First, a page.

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The resilience of the British economy in the post-referendum period has taken many by surprise. Some made rapid conclusions that ‘Brexit has had no effect on the economy'. To state this, however, is to voluntarily omit that Brexit has not yet occurred. We are still at the very beginning of the negotiation process, which started officially on 29 March. The main effects of the referendum result so far have been through foreign exchange.
Politics is a long game, the financial markets an extremely short one. The economy could be said to be somewhere in between. It is necessary to reconcile the durations of those three games to compose an economic and financial scenario that does not bring too much dissonance. In such a scenario the cycle will prosper, and even strengthen, provided that political risks do not materialise due to a draconian tightening of financial conditions.
This publication presents the economists' forecasts for interest rates, exchange rates and commodity prices, along with the Crédit Agricole Group's central economic projection.
Sometimes the ECB feels it has to run away, it has to get away from the dovish stance it drove into the heart of the Eurozone. The dovish stance seems to be close to an end. It is losing its usefulness… The constructive ambiguity widely used by the ECB at today's press conference confirms our view that the ECB is almost at the peak of its accommodative stance: from now on, it will slow the expectations on monetary policy before actually – very gradually – removing the monetary support.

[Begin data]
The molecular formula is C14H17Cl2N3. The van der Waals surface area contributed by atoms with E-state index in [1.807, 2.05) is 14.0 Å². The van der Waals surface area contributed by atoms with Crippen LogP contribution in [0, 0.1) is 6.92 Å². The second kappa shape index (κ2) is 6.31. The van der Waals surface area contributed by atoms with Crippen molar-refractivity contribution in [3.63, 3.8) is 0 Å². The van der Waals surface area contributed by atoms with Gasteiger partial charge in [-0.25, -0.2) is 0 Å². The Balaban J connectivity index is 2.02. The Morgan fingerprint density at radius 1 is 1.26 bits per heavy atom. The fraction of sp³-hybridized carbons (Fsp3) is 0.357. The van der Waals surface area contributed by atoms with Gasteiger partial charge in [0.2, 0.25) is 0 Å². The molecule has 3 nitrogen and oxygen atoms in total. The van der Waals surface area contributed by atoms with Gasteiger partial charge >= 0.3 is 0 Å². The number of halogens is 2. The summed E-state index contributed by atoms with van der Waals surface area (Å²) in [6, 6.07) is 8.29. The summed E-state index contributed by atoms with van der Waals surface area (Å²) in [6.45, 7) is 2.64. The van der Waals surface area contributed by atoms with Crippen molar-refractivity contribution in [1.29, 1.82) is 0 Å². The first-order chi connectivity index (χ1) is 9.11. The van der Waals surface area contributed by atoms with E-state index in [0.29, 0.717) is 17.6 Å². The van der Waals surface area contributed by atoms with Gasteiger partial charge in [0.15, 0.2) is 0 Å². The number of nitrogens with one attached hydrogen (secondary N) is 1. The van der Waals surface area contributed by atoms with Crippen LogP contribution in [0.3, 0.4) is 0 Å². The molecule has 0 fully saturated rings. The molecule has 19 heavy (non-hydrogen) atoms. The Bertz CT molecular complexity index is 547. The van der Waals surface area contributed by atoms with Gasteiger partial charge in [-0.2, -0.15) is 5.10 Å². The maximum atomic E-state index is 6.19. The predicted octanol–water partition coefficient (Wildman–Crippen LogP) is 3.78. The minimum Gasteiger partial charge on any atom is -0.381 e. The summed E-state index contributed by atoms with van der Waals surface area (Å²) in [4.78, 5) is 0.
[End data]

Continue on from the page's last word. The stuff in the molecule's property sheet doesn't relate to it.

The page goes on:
Rudyard Kipling's cat is the wildest animal of the Wet Wild Woods, not because he refuses to respect the bargain negotiated – on the contrary, he respects it whatever happens – but because he respects only the bargain and refuses to submit to any other kind of pressure: man's boot-throwing or the dog's bite. He is the cat that walks by himself. Mario Draghi is ready to do "whatever it takes", "whatever the ECB must", "without any limit" to respect the bargain negotiated in the European Treaty: price stability.
Markets and institutional organisations favour a better recent dynamic in Spain, while Italy stands out as benefitting from a better status on various economic dimensions. Spain has started earlier implementing a series of post-crisis structural reforms, while Italy was standing on a better reform track in the 1990s. The latest impressive round of Italian structural reforms is too young to unveil their impact and has not been fully taken into account by observers.
On 17 January, UK PM Theresa May clarified the broad objectives of her government's plan for the Brexit. The UK will leave the Single Market and the customs union. It will seek a comprehensive free trade agreement with the European Union and ambitious trade deals with third countries. May also promised a parliamentary vote on the final terms of the Brexit.
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